Studies of toddlers hoist artificial intelligence out of infancy
To address recurring difficulties in artificial intelligence, such as handling uncertainty, UC Berkeley scientists have turned to a new resource: young children. The group has been utilizing a statistical method known as Bayesian probability theory to analyze the ways that children test hypotheses, detect statistical patterns and adapt to changes. “Young children are capable of solving problems that still pose a challenge for computers, such as learning languages and figuring out causal relationships,” said Tom Griffiths, director of UC Berkeley’s Computational Cognitive Science Lab. “Your computer could be able to discover causal relationships, ranging from simple cases such as recognizing that you work more slowly when you haven’t had coffee, to complex ones such as identifying which genes cause greater susceptibility to diseases,” said Griffiths.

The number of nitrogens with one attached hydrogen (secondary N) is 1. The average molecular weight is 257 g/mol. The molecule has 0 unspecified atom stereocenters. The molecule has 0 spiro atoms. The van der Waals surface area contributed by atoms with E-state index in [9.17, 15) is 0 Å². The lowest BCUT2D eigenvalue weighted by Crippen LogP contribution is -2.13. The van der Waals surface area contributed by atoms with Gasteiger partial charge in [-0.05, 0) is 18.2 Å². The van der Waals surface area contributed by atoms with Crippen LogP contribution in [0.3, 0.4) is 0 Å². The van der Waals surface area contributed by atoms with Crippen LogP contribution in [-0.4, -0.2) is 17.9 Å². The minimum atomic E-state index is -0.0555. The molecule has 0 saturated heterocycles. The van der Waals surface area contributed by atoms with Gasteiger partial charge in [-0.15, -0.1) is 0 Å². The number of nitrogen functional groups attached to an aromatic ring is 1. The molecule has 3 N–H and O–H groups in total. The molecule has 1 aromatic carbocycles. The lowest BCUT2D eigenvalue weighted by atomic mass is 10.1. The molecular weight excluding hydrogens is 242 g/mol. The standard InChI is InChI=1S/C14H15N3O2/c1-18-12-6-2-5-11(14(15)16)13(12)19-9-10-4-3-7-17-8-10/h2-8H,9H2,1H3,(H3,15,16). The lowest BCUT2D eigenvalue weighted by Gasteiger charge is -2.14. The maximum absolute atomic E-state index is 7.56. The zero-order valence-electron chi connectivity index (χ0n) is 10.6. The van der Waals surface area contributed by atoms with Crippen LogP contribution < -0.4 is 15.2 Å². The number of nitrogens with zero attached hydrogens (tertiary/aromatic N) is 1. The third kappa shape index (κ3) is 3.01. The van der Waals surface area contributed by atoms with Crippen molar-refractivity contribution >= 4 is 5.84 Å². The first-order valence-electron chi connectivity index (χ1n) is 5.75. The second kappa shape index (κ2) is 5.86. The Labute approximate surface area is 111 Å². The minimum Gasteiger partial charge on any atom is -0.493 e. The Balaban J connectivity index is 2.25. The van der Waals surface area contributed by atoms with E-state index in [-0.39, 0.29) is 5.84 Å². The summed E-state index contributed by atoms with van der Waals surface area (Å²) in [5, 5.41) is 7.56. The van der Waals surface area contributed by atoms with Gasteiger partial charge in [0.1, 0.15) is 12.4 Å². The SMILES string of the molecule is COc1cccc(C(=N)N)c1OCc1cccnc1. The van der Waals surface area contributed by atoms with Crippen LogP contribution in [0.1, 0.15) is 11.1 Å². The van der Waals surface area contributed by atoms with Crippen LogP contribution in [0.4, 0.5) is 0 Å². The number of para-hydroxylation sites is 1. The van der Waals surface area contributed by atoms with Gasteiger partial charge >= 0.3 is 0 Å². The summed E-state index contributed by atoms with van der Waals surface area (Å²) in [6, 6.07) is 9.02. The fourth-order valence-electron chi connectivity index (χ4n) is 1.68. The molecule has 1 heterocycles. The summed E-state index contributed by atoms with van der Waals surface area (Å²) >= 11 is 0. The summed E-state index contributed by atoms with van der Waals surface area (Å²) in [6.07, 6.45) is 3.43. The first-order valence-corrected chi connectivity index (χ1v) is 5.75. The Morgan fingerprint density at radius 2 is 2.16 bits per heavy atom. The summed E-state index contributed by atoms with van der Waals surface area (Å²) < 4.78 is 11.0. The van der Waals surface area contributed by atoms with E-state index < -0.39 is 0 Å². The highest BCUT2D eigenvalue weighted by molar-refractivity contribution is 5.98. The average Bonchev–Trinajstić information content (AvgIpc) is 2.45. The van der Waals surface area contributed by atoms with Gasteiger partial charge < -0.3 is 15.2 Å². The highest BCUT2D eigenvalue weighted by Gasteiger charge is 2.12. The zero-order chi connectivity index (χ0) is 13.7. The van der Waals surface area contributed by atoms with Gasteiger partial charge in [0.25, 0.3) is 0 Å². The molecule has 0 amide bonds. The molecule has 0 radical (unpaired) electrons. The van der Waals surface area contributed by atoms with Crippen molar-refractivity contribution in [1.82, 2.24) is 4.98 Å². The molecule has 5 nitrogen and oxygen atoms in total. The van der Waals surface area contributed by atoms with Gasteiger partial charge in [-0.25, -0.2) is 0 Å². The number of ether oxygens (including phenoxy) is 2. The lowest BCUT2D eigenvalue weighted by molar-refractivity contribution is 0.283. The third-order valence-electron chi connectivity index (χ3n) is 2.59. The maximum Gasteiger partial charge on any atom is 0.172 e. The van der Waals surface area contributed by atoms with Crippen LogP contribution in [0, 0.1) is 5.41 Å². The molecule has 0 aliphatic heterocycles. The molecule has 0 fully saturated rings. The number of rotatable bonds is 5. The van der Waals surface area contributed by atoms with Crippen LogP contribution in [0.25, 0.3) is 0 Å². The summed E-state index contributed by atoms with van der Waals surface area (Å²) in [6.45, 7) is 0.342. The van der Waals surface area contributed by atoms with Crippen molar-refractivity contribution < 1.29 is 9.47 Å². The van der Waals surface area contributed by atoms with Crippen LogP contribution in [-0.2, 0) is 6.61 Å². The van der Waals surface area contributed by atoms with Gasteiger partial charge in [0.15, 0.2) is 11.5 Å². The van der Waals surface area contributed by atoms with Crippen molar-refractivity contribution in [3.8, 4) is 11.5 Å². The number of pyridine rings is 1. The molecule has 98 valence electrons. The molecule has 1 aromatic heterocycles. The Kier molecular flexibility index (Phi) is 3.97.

Relevant Locations: Tolman Hall, University of California, Berkeley, Berkeley, CA 94720, USA